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markypooch

How Can I Make This Scene Look Better

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Hello all,

 

I have been working on a hallway scene for a game that's premise is yet to be decided.

 

To start this off I'm no artist. I am however relatively versed at this point in 3D modeling however, more in context have become quite familiar with blender.

 

While I won't say personally the scene looks bad I will say it looks VERY cookie cutter.

And I am more or less wondering what the 3D guru's around here would do to add more of a fidelity flare to their scenes.

 

-Bloom? Is that applicable to indoor scenes?

-Some kind of Film-grain post-processing? (the kind of effect that seems to be used throughout all of Alien Isolation)

-Shadows of course (After FEAR 1 I am a HUGE advocate of Hard-Shadows :) )

 

But maybe I'm missing something. Let me know what you think of this scene and what techniques you would utilize to improve/stylize it.

 

I am using D3D11/C++

 

-Marcus

 

[attachment=24360:awd.png]

[attachment=24359:asd.png]

[attachment=24361:derpin.png]

[attachment=24362:sdfsdfsdf.png]

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First of all, add a light bulb cool.png .

 

And then stop wallpapering over your windows! wink.png

 

Depending on the intended setting, a bit of grunge always adds a bit of visual interest - a dirty section on the wall, broken wall lamps, wear patches on the carpet, and stick the obligatory coke machine in there somewhere!

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First of all, add a light bulb cool.png .

 

We all know light just spontaneously appears in any given place without any emitters or any reason whatsoever biggrin.png

 

anamorphic lens flares, now that's what I was looking for!

Alien Isolation which I have been religiously playing uses this technique on-mass

and it really does add a lot to the final render.

 

On the topic of bloom, I once had someone tell me that it really is only applicable to outdoor scenes.

But know that I think about it, saturation of light can happen anywhere if an emitter is present.

 

Also, coke-machine, yes!

 

-Marcus

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I'm not an expert, but here's some thoughts (some reflecting what others have said)

  • You have a very limited number of textures, and they're fairly plain (and flat). This gives you no opportunity to show off normal maps, parallax occlusion, etc. Now partly that's just the choice of location, so maybe not much you can do. But as others said, grunging it up can help. The scenario matters, obviously a fancy up-scale hospital is not going to have cracks, mold, chunks of wallpaper missing, etc like an abandoned horror hospital would.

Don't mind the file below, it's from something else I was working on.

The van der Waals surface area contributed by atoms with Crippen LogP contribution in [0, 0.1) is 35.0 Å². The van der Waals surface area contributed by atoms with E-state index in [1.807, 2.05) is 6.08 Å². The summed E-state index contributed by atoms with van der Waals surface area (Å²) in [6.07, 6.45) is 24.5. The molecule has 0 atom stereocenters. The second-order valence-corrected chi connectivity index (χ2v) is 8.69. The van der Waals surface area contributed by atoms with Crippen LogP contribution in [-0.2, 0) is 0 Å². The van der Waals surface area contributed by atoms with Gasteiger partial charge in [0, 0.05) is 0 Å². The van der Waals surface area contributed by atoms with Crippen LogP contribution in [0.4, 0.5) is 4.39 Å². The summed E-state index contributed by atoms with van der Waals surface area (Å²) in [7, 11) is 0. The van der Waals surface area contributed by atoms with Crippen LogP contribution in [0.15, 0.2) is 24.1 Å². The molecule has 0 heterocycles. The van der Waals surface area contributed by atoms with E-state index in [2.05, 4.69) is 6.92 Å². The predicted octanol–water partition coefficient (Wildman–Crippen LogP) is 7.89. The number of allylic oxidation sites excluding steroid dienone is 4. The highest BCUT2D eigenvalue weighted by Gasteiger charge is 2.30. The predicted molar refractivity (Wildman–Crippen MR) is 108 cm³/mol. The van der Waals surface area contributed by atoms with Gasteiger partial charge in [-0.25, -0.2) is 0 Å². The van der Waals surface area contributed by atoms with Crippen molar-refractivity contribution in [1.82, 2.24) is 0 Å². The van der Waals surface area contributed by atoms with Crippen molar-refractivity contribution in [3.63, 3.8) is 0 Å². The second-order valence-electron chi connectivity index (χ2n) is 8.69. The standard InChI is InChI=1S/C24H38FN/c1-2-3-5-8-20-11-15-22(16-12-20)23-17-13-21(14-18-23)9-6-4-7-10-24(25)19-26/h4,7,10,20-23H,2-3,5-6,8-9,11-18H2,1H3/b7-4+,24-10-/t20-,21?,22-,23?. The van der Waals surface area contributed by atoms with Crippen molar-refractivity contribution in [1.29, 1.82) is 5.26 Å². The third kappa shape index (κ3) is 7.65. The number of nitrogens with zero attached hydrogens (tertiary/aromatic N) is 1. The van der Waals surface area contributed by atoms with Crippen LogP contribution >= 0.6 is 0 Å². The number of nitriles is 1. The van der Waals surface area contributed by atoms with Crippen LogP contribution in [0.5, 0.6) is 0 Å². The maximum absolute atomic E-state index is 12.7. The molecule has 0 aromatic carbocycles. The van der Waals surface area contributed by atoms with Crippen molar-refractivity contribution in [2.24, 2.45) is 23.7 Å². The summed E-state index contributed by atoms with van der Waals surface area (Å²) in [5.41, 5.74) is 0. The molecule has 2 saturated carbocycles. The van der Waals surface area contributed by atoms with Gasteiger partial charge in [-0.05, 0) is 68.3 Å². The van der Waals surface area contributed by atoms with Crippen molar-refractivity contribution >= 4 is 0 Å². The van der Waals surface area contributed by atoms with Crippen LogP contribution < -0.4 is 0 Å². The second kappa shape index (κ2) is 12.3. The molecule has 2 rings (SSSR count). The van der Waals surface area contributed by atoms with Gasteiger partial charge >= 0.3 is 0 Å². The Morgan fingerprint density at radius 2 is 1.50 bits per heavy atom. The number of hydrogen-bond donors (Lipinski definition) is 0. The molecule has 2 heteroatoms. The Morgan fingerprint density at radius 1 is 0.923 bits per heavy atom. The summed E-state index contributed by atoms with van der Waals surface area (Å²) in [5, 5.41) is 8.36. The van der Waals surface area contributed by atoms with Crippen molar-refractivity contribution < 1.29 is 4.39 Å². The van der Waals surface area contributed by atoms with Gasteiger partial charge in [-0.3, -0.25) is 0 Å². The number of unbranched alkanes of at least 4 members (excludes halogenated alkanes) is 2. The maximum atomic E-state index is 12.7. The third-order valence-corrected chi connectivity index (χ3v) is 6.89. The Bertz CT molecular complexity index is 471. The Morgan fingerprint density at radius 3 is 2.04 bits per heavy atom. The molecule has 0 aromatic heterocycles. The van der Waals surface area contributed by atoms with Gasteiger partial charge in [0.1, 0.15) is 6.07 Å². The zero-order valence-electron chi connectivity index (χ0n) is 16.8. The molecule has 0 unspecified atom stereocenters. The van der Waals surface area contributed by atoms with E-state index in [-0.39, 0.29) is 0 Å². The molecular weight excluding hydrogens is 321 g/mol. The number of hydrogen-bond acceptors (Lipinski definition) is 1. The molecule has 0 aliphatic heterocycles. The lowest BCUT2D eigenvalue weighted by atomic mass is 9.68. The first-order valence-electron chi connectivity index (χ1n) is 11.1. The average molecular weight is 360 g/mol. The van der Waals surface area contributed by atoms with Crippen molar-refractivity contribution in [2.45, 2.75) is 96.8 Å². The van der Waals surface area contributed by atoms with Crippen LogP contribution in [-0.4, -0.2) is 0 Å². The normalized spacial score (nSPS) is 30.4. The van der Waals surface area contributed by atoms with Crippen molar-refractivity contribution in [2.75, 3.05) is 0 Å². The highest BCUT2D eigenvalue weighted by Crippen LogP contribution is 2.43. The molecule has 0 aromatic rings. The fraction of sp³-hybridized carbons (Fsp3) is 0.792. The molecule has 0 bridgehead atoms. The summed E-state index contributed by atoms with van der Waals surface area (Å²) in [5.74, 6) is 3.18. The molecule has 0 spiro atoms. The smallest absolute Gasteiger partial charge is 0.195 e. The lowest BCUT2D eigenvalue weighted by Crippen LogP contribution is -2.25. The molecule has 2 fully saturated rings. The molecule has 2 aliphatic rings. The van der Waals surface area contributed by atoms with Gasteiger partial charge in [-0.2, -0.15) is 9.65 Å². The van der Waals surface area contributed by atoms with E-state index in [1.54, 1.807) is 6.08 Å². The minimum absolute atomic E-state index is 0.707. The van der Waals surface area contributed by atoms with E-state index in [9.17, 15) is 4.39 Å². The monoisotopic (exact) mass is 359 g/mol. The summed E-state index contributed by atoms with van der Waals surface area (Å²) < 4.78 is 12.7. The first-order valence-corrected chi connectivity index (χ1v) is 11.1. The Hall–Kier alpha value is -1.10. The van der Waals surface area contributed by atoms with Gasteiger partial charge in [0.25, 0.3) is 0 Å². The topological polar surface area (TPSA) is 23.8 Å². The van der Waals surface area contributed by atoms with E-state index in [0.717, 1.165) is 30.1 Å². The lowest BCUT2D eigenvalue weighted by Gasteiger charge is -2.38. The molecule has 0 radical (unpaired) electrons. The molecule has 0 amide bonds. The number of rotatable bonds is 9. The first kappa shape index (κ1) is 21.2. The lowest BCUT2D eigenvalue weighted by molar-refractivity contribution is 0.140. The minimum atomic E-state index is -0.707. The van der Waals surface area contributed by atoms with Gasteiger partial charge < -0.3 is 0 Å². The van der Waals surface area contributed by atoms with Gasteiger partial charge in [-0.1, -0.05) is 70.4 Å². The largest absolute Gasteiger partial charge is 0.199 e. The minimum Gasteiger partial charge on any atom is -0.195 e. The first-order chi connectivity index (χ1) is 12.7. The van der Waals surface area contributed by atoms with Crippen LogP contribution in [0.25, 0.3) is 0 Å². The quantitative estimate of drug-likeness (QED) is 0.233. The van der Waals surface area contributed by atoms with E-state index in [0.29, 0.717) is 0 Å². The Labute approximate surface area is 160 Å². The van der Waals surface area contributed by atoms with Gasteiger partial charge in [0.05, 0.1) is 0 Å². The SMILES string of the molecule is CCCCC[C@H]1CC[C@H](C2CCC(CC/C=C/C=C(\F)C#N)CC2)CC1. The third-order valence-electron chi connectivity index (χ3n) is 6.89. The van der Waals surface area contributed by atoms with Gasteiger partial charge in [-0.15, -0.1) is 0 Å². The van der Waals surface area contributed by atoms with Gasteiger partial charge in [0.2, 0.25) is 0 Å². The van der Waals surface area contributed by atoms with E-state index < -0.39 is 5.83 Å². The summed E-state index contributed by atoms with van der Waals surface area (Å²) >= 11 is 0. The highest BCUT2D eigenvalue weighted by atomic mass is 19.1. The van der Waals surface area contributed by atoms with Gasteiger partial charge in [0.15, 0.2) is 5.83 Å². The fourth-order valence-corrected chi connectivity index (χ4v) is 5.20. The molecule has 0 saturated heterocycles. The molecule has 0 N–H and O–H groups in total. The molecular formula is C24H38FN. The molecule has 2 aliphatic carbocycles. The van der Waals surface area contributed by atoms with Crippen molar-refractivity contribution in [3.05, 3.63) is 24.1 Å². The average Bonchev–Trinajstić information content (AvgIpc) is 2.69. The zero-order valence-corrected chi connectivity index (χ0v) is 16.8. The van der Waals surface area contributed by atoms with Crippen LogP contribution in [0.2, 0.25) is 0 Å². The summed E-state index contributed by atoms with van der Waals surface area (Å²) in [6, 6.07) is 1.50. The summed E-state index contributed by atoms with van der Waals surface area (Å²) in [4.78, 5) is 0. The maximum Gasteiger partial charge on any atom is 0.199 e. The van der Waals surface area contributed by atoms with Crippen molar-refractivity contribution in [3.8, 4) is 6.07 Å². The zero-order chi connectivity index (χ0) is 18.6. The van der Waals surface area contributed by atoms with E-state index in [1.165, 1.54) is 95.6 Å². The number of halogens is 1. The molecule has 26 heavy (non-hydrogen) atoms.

• Mess, even little things like one of the ceiling tiles not sitting right. The papers are a good start, but it could be taken further. Think about what spaces are like that people actually live in. Gone Home is a good example... crap everywhere, but in a way that makes sense. You don't have to go that far though. ;)
  • Ambient occlusion. The corners of your hallway really need to be darker, for example. It adds a little mystery and foreboding.
  • Make use of lighting more, particularly light sources, if it's horror swinging or flickering lights add a certain something.
  • Motion, such as the lights I mentioned, or trees blowing in the wind out the window. You need a sense that things can happen that aren't triggered by the player (even if this is totally false).
  • I like bloom and god rays, not the biggest fan of lense flare myself. But it's a choice I guess.
  • Leading the eye. Something I have read about but know almost nothing about so forgive any inaccuracy. Things designed to make the player focus on a particular spot or direction. For example highlighting an area by use of lighting/shadow, a trail of footprints, blood smears and wreckage going around a corner. Or use geometric proportions or shapes to suggest that a particular thing is the focus or that something is missing from the picture and should be found.

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Blender Render, and it's vertex lighting seems to give an indisputable charm.

 

Blend_zps99631b45.pngblend2_zps3385fb44.png.

blend3_zpsb79dd750.png

Edited by markypooch

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I think the simple addition of light, and the patterns of shadows and light cast on walls, help make many scenes come more alive

 

Wow, you right. It makes it feel like it's actually connected with the world! I once read an article about projective light-maps. That could be a quick and simple way to accomplish that, however i'm sure there are a few ways to approach the frustrum of light coming through the window. (I also had a nerdgasm thinking about the particle system that could be implemented with the specs of dust crossing through the beams of light biggrin.png )

 

I haven't decided on whether or not I am going to do Shadow Volumes or Shadow Mapping, the latter I actually have some experience with.

 

Thanks for the input guys! I have to work on gameplay first being it's the most important thing but when I get to the polish phase I'll revisit this page

 

-Marcus

Edited by markypooch

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Maybe some detail textures and decals here and there. You needn't go for full on grunge/grime unless it suits the scene's mood. But some subtle physical texture (normal mapping or similar effect) and a little dirt or faint old stain or thread worn patch here and there where it makes sense can turn a room from a model into something that's been lived in. Or even provide narrative clues to whatever story you decide to tell.

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